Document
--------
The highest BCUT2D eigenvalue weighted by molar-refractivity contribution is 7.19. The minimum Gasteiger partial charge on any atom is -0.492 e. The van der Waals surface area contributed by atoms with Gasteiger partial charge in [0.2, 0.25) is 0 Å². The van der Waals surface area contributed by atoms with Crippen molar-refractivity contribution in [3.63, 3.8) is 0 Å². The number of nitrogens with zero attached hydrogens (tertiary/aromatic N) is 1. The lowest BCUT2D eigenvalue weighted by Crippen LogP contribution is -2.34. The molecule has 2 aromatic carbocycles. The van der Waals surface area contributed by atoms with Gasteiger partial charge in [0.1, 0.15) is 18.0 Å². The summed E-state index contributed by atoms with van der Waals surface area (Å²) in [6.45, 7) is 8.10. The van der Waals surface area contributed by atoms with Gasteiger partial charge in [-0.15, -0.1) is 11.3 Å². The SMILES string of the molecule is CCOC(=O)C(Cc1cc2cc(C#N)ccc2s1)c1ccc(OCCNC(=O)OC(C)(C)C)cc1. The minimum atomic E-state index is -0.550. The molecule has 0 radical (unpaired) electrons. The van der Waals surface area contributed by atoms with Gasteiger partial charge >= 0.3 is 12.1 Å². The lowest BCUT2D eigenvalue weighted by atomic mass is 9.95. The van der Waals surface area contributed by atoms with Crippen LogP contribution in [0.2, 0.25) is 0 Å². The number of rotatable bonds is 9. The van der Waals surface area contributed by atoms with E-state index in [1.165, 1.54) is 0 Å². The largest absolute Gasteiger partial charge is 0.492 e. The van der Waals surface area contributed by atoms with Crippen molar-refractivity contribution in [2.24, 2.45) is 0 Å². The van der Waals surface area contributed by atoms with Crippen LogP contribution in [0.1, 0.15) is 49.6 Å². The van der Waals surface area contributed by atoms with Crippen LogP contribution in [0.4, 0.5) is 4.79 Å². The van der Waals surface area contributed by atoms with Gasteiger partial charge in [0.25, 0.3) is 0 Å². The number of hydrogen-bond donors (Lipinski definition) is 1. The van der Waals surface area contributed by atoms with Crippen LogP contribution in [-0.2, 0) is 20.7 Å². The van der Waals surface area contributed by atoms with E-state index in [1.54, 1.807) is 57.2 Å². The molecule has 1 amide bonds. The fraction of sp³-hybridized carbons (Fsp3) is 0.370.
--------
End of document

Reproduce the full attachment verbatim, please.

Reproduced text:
The highest BCUT2D eigenvalue weighted by molar-refractivity contribution is 7.19. The minimum Gasteiger partial charge on any atom is -0.492 e. The van der Waals surface area contributed by atoms with Gasteiger partial charge in [0.2, 0.25) is 0 Å². The van der Waals surface area contributed by atoms with Crippen molar-refractivity contribution in [3.63, 3.8) is 0 Å². The number of nitrogens with zero attached hydrogens (tertiary/aromatic N) is 1. The lowest BCUT2D eigenvalue weighted by Crippen LogP contribution is -2.34. The molecule has 2 aromatic carbocycles. The van der Waals surface area contributed by atoms with Gasteiger partial charge in [0.1, 0.15) is 18.0 Å². The summed E-state index contributed by atoms with van der Waals surface area (Å²) in [6.45, 7) is 8.10. The van der Waals surface area contributed by atoms with Gasteiger partial charge in [-0.15, -0.1) is 11.3 Å². The SMILES string of the molecule is CCOC(=O)C(Cc1cc2cc(C#N)ccc2s1)c1ccc(OCCNC(=O)OC(C)(C)C)cc1. The minimum atomic E-state index is -0.550. The molecule has 0 radical (unpaired) electrons. The van der Waals surface area contributed by atoms with Gasteiger partial charge >= 0.3 is 12.1 Å². The lowest BCUT2D eigenvalue weighted by atomic mass is 9.95. The van der Waals surface area contributed by atoms with Crippen LogP contribution in [0.2, 0.25) is 0 Å². The number of rotatable bonds is 9. The van der Waals surface area contributed by atoms with E-state index in [1.165, 1.54) is 0 Å². The largest absolute Gasteiger partial charge is 0.492 e. The van der Waals surface area contributed by atoms with Crippen molar-refractivity contribution in [2.24, 2.45) is 0 Å². The van der Waals surface area contributed by atoms with Crippen LogP contribution in [0.1, 0.15) is 49.6 Å². The van der Waals surface area contributed by atoms with Crippen LogP contribution in [0.4, 0.5) is 4.79 Å². The van der Waals surface area contributed by atoms with Gasteiger partial charge in [0.25, 0.3) is 0 Å². The number of hydrogen-bond donors (Lipinski definition) is 1. The van der Waals surface area contributed by atoms with Crippen LogP contribution in [-0.2, 0) is 20.7 Å². The van der Waals surface area contributed by atoms with E-state index in [1.54, 1.807) is 57.2 Å². The molecule has 1 amide bonds. The fraction of sp³-hybridized carbons (Fsp3) is 0.370.